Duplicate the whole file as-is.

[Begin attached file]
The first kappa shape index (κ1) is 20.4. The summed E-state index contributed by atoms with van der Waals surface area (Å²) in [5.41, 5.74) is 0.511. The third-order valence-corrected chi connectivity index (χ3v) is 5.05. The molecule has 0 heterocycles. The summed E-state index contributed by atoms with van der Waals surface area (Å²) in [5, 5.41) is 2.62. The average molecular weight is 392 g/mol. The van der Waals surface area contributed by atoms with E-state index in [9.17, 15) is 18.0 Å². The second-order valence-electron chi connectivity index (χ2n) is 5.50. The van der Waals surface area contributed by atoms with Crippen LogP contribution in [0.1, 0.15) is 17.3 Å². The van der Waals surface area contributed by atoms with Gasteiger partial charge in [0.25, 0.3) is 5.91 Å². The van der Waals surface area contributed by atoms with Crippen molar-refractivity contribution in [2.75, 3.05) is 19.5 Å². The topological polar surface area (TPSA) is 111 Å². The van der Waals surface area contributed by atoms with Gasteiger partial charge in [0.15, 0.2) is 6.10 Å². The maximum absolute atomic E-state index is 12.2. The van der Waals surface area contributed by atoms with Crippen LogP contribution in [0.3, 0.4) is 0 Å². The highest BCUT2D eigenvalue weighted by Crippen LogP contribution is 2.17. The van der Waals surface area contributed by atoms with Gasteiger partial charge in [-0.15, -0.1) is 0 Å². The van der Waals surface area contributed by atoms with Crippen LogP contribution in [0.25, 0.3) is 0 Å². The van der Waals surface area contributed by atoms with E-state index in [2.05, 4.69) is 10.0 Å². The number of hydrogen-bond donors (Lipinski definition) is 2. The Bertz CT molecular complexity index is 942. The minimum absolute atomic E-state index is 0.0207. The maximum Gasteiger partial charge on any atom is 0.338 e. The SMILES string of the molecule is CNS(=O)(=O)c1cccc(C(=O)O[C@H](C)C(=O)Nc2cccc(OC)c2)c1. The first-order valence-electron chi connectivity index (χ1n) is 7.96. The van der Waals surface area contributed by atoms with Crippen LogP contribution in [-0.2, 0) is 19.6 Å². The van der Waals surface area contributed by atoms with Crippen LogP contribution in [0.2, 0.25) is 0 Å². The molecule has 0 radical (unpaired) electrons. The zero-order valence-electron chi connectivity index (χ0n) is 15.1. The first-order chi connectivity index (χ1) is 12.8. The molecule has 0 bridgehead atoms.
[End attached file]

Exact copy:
The first kappa shape index (κ1) is 20.4. The summed E-state index contributed by atoms with van der Waals surface area (Å²) in [5.41, 5.74) is 0.511. The third-order valence-corrected chi connectivity index (χ3v) is 5.05. The molecule has 0 heterocycles. The summed E-state index contributed by atoms with van der Waals surface area (Å²) in [5, 5.41) is 2.62. The average molecular weight is 392 g/mol. The van der Waals surface area contributed by atoms with E-state index in [9.17, 15) is 18.0 Å². The second-order valence-electron chi connectivity index (χ2n) is 5.50. The van der Waals surface area contributed by atoms with Crippen LogP contribution in [0.1, 0.15) is 17.3 Å². The van der Waals surface area contributed by atoms with Gasteiger partial charge in [0.25, 0.3) is 5.91 Å². The van der Waals surface area contributed by atoms with Crippen molar-refractivity contribution in [2.75, 3.05) is 19.5 Å². The topological polar surface area (TPSA) is 111 Å². The van der Waals surface area contributed by atoms with Gasteiger partial charge in [0.15, 0.2) is 6.10 Å². The maximum absolute atomic E-state index is 12.2. The van der Waals surface area contributed by atoms with Crippen LogP contribution in [0.3, 0.4) is 0 Å². The highest BCUT2D eigenvalue weighted by Crippen LogP contribution is 2.17. The van der Waals surface area contributed by atoms with Gasteiger partial charge in [-0.15, -0.1) is 0 Å². The van der Waals surface area contributed by atoms with Crippen LogP contribution in [0.25, 0.3) is 0 Å². The van der Waals surface area contributed by atoms with E-state index in [2.05, 4.69) is 10.0 Å². The number of hydrogen-bond donors (Lipinski definition) is 2. The Bertz CT molecular complexity index is 942. The minimum absolute atomic E-state index is 0.0207. The maximum Gasteiger partial charge on any atom is 0.338 e. The SMILES string of the molecule is CNS(=O)(=O)c1cccc(C(=O)O[C@H](C)C(=O)Nc2cccc(OC)c2)c1. The first-order valence-electron chi connectivity index (χ1n) is 7.96. The van der Waals surface area contributed by atoms with Crippen LogP contribution in [-0.2, 0) is 19.6 Å². The van der Waals surface area contributed by atoms with Crippen LogP contribution in [0.2, 0.25) is 0 Å². The molecule has 0 radical (unpaired) electrons. The zero-order valence-electron chi connectivity index (χ0n) is 15.1. The first-order chi connectivity index (χ1) is 12.8. The molecule has 0 bridgehead atoms.